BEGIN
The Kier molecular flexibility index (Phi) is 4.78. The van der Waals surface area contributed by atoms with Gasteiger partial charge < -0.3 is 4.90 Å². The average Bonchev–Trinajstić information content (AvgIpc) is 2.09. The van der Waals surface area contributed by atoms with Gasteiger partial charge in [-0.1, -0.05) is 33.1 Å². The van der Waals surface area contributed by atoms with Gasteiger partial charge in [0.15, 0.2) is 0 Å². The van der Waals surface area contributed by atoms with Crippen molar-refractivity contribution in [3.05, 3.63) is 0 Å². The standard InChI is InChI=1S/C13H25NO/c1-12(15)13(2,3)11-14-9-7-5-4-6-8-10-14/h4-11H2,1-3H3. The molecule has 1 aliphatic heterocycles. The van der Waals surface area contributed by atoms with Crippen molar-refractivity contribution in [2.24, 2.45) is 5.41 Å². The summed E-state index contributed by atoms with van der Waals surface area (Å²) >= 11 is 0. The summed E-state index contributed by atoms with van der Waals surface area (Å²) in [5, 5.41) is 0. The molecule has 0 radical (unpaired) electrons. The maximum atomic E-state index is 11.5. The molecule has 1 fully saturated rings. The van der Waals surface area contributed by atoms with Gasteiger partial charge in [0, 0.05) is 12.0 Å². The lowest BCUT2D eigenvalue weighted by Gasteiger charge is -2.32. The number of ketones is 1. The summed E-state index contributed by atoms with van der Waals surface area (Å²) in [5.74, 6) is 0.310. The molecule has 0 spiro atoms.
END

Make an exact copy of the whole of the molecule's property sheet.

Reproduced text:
The Kier molecular flexibility index (Phi) is 4.78. The van der Waals surface area contributed by atoms with Gasteiger partial charge < -0.3 is 4.90 Å². The average Bonchev–Trinajstić information content (AvgIpc) is 2.09. The van der Waals surface area contributed by atoms with Gasteiger partial charge in [-0.1, -0.05) is 33.1 Å². The van der Waals surface area contributed by atoms with Gasteiger partial charge in [0.15, 0.2) is 0 Å². The van der Waals surface area contributed by atoms with Crippen molar-refractivity contribution in [3.05, 3.63) is 0 Å². The standard InChI is InChI=1S/C13H25NO/c1-12(15)13(2,3)11-14-9-7-5-4-6-8-10-14/h4-11H2,1-3H3. The molecule has 1 aliphatic heterocycles. The van der Waals surface area contributed by atoms with Crippen molar-refractivity contribution in [2.24, 2.45) is 5.41 Å². The summed E-state index contributed by atoms with van der Waals surface area (Å²) >= 11 is 0. The summed E-state index contributed by atoms with van der Waals surface area (Å²) in [5, 5.41) is 0. The molecule has 0 radical (unpaired) electrons. The maximum atomic E-state index is 11.5. The molecule has 1 fully saturated rings. The van der Waals surface area contributed by atoms with Gasteiger partial charge in [0, 0.05) is 12.0 Å². The lowest BCUT2D eigenvalue weighted by Gasteiger charge is -2.32. The number of ketones is 1. The summed E-state index contributed by atoms with van der Waals surface area (Å²) in [5.74, 6) is 0.310. The molecule has 0 spiro atoms.